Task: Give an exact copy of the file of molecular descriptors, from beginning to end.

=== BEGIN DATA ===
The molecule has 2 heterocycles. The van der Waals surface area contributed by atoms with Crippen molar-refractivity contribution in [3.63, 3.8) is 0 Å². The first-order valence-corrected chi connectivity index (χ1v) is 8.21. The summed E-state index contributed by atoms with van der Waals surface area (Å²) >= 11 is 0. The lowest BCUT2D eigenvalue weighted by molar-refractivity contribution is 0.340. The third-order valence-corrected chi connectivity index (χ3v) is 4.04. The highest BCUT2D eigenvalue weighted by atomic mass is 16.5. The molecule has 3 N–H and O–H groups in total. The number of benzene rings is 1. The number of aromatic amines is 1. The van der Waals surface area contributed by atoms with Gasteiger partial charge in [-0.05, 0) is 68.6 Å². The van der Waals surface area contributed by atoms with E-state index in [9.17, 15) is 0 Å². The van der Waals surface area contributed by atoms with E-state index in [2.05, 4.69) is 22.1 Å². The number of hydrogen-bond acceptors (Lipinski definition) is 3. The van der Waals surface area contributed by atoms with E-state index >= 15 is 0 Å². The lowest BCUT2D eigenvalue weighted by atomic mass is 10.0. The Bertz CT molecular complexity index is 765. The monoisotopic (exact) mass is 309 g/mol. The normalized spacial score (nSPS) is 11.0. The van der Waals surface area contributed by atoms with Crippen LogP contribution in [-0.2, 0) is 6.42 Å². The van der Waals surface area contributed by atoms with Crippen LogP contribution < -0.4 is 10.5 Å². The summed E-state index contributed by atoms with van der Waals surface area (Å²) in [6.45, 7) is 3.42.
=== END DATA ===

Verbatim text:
The molecule has 2 heterocycles. The van der Waals surface area contributed by atoms with Crippen molar-refractivity contribution in [3.63, 3.8) is 0 Å². The first-order valence-corrected chi connectivity index (χ1v) is 8.21. The summed E-state index contributed by atoms with van der Waals surface area (Å²) >= 11 is 0. The lowest BCUT2D eigenvalue weighted by molar-refractivity contribution is 0.340. The third-order valence-corrected chi connectivity index (χ3v) is 4.04. The highest BCUT2D eigenvalue weighted by atomic mass is 16.5. The molecule has 3 N–H and O–H groups in total. The number of benzene rings is 1. The number of aromatic amines is 1. The van der Waals surface area contributed by atoms with Gasteiger partial charge in [-0.05, 0) is 68.6 Å². The van der Waals surface area contributed by atoms with E-state index in [9.17, 15) is 0 Å². The van der Waals surface area contributed by atoms with E-state index in [2.05, 4.69) is 22.1 Å². The number of hydrogen-bond acceptors (Lipinski definition) is 3. The van der Waals surface area contributed by atoms with E-state index >= 15 is 0 Å². The lowest BCUT2D eigenvalue weighted by atomic mass is 10.0. The Bertz CT molecular complexity index is 765. The monoisotopic (exact) mass is 309 g/mol. The normalized spacial score (nSPS) is 11.0. The van der Waals surface area contributed by atoms with Crippen LogP contribution in [-0.2, 0) is 6.42 Å². The van der Waals surface area contributed by atoms with Crippen LogP contribution < -0.4 is 10.5 Å². The summed E-state index contributed by atoms with van der Waals surface area (Å²) in [6.45, 7) is 3.42.